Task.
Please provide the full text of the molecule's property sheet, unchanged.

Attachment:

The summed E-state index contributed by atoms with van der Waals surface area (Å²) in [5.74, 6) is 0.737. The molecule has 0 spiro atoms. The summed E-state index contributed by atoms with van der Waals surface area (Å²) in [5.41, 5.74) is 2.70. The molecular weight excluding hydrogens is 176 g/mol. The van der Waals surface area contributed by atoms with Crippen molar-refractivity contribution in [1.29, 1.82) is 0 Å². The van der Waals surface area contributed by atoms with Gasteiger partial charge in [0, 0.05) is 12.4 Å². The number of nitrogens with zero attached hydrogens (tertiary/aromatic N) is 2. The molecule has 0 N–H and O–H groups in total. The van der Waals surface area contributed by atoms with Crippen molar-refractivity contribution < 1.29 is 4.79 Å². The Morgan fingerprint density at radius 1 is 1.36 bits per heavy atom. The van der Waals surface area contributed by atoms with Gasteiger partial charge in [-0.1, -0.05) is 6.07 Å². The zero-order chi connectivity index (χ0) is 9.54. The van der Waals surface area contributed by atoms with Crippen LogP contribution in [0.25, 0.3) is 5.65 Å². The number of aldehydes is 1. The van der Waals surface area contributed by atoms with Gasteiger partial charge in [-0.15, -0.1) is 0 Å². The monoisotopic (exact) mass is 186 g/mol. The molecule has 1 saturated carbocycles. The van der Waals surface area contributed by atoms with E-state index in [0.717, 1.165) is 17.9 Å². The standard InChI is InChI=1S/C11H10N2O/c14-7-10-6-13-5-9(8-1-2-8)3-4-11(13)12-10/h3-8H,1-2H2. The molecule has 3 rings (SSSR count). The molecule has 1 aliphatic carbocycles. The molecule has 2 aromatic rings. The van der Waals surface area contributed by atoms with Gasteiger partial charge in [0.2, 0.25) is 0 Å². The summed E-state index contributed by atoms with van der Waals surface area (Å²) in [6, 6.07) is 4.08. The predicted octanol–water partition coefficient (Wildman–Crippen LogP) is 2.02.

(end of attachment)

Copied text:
The summed E-state index contributed by atoms with van der Waals surface area (Å²) in [5.74, 6) is 0.737. The molecule has 0 spiro atoms. The summed E-state index contributed by atoms with van der Waals surface area (Å²) in [5.41, 5.74) is 2.70. The molecular weight excluding hydrogens is 176 g/mol. The van der Waals surface area contributed by atoms with Crippen molar-refractivity contribution in [1.29, 1.82) is 0 Å². The van der Waals surface area contributed by atoms with Gasteiger partial charge in [0, 0.05) is 12.4 Å². The number of nitrogens with zero attached hydrogens (tertiary/aromatic N) is 2. The molecule has 0 N–H and O–H groups in total. The van der Waals surface area contributed by atoms with Crippen molar-refractivity contribution < 1.29 is 4.79 Å². The Morgan fingerprint density at radius 1 is 1.36 bits per heavy atom. The van der Waals surface area contributed by atoms with Gasteiger partial charge in [-0.1, -0.05) is 6.07 Å². The zero-order chi connectivity index (χ0) is 9.54. The van der Waals surface area contributed by atoms with Crippen LogP contribution in [0.25, 0.3) is 5.65 Å². The number of aldehydes is 1. The van der Waals surface area contributed by atoms with Gasteiger partial charge in [-0.15, -0.1) is 0 Å². The monoisotopic (exact) mass is 186 g/mol. The molecule has 1 saturated carbocycles. The van der Waals surface area contributed by atoms with E-state index in [0.717, 1.165) is 17.9 Å². The standard InChI is InChI=1S/C11H10N2O/c14-7-10-6-13-5-9(8-1-2-8)3-4-11(13)12-10/h3-8H,1-2H2. The molecule has 3 rings (SSSR count). The molecule has 1 aliphatic carbocycles. The molecule has 2 aromatic rings. The van der Waals surface area contributed by atoms with Gasteiger partial charge in [0.2, 0.25) is 0 Å². The summed E-state index contributed by atoms with van der Waals surface area (Å²) in [6, 6.07) is 4.08. The predicted octanol–water partition coefficient (Wildman–Crippen LogP) is 2.02.